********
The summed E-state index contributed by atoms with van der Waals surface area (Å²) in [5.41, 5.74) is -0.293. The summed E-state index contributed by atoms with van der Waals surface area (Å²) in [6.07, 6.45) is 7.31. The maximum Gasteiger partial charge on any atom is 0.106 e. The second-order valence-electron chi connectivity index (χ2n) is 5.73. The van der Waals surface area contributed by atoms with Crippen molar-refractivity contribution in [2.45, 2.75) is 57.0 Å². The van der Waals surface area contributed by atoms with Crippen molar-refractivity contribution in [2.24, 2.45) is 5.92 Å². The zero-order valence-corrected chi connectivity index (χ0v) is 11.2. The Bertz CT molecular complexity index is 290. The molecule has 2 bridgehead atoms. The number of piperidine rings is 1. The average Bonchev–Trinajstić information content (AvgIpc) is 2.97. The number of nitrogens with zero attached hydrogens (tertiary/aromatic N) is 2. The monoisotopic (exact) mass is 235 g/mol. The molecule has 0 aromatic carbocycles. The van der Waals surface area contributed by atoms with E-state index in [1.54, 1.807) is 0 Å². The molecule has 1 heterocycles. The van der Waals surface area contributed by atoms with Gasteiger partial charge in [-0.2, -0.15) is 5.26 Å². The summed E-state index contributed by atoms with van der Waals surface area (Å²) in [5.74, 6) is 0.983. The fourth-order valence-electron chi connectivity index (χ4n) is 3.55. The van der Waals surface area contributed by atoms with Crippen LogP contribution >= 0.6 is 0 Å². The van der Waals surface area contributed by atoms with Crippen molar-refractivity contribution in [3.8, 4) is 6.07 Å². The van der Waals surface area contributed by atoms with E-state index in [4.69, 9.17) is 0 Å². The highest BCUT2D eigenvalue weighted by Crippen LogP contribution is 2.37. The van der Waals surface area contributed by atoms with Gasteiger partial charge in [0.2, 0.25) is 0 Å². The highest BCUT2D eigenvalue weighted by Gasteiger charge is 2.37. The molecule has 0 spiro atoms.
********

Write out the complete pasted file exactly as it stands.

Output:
The summed E-state index contributed by atoms with van der Waals surface area (Å²) in [5.41, 5.74) is -0.293. The summed E-state index contributed by atoms with van der Waals surface area (Å²) in [6.07, 6.45) is 7.31. The maximum Gasteiger partial charge on any atom is 0.106 e. The second-order valence-electron chi connectivity index (χ2n) is 5.73. The van der Waals surface area contributed by atoms with Crippen molar-refractivity contribution in [2.45, 2.75) is 57.0 Å². The van der Waals surface area contributed by atoms with Crippen molar-refractivity contribution in [2.24, 2.45) is 5.92 Å². The zero-order valence-corrected chi connectivity index (χ0v) is 11.2. The Bertz CT molecular complexity index is 290. The molecule has 2 bridgehead atoms. The number of piperidine rings is 1. The average Bonchev–Trinajstić information content (AvgIpc) is 2.97. The number of nitrogens with zero attached hydrogens (tertiary/aromatic N) is 2. The monoisotopic (exact) mass is 235 g/mol. The molecule has 0 aromatic carbocycles. The van der Waals surface area contributed by atoms with E-state index in [1.54, 1.807) is 0 Å². The molecule has 1 heterocycles. The van der Waals surface area contributed by atoms with Gasteiger partial charge in [-0.2, -0.15) is 5.26 Å². The summed E-state index contributed by atoms with van der Waals surface area (Å²) in [5.74, 6) is 0.983. The fourth-order valence-electron chi connectivity index (χ4n) is 3.55. The van der Waals surface area contributed by atoms with Crippen LogP contribution >= 0.6 is 0 Å². The van der Waals surface area contributed by atoms with Crippen molar-refractivity contribution in [3.8, 4) is 6.07 Å². The van der Waals surface area contributed by atoms with E-state index in [4.69, 9.17) is 0 Å². The highest BCUT2D eigenvalue weighted by Crippen LogP contribution is 2.37. The van der Waals surface area contributed by atoms with Gasteiger partial charge in [0.2, 0.25) is 0 Å². The highest BCUT2D eigenvalue weighted by Gasteiger charge is 2.37. The molecule has 0 spiro atoms.